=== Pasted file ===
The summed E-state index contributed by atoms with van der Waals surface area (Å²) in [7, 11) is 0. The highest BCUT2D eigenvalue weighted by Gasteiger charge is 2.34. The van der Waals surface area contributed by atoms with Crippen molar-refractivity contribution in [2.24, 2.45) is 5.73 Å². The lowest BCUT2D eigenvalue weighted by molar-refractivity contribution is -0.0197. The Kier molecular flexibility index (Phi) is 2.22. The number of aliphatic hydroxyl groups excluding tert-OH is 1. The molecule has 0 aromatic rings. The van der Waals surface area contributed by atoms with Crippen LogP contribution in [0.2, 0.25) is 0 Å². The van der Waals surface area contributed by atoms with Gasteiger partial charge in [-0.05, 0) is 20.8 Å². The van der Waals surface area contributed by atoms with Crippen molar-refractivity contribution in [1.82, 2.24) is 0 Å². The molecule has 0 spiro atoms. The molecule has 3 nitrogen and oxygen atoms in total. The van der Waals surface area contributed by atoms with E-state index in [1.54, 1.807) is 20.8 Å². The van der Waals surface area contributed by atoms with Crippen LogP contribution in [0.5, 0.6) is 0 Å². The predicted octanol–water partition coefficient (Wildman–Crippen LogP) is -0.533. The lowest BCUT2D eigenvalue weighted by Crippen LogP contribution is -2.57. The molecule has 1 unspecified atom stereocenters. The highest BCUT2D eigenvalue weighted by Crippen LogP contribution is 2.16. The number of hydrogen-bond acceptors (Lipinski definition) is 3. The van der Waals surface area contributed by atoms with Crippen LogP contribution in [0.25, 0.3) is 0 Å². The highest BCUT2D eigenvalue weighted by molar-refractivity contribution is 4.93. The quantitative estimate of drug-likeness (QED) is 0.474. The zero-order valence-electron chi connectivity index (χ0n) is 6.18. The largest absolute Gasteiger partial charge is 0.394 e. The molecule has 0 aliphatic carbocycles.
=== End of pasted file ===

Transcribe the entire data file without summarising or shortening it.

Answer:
The summed E-state index contributed by atoms with van der Waals surface area (Å²) in [7, 11) is 0. The highest BCUT2D eigenvalue weighted by Gasteiger charge is 2.34. The van der Waals surface area contributed by atoms with Crippen molar-refractivity contribution in [2.24, 2.45) is 5.73 Å². The lowest BCUT2D eigenvalue weighted by molar-refractivity contribution is -0.0197. The Kier molecular flexibility index (Phi) is 2.22. The number of aliphatic hydroxyl groups excluding tert-OH is 1. The molecule has 0 aromatic rings. The van der Waals surface area contributed by atoms with Crippen LogP contribution in [0.2, 0.25) is 0 Å². The van der Waals surface area contributed by atoms with Gasteiger partial charge in [-0.05, 0) is 20.8 Å². The van der Waals surface area contributed by atoms with Crippen molar-refractivity contribution in [1.82, 2.24) is 0 Å². The molecule has 0 spiro atoms. The molecule has 3 nitrogen and oxygen atoms in total. The van der Waals surface area contributed by atoms with E-state index in [1.54, 1.807) is 20.8 Å². The van der Waals surface area contributed by atoms with Crippen LogP contribution in [0.5, 0.6) is 0 Å². The predicted octanol–water partition coefficient (Wildman–Crippen LogP) is -0.533. The lowest BCUT2D eigenvalue weighted by Crippen LogP contribution is -2.57. The molecule has 1 unspecified atom stereocenters. The highest BCUT2D eigenvalue weighted by Crippen LogP contribution is 2.16. The number of hydrogen-bond acceptors (Lipinski definition) is 3. The van der Waals surface area contributed by atoms with Crippen LogP contribution in [0.25, 0.3) is 0 Å². The highest BCUT2D eigenvalue weighted by molar-refractivity contribution is 4.93. The quantitative estimate of drug-likeness (QED) is 0.474. The zero-order valence-electron chi connectivity index (χ0n) is 6.18. The largest absolute Gasteiger partial charge is 0.394 e. The molecule has 0 aliphatic carbocycles.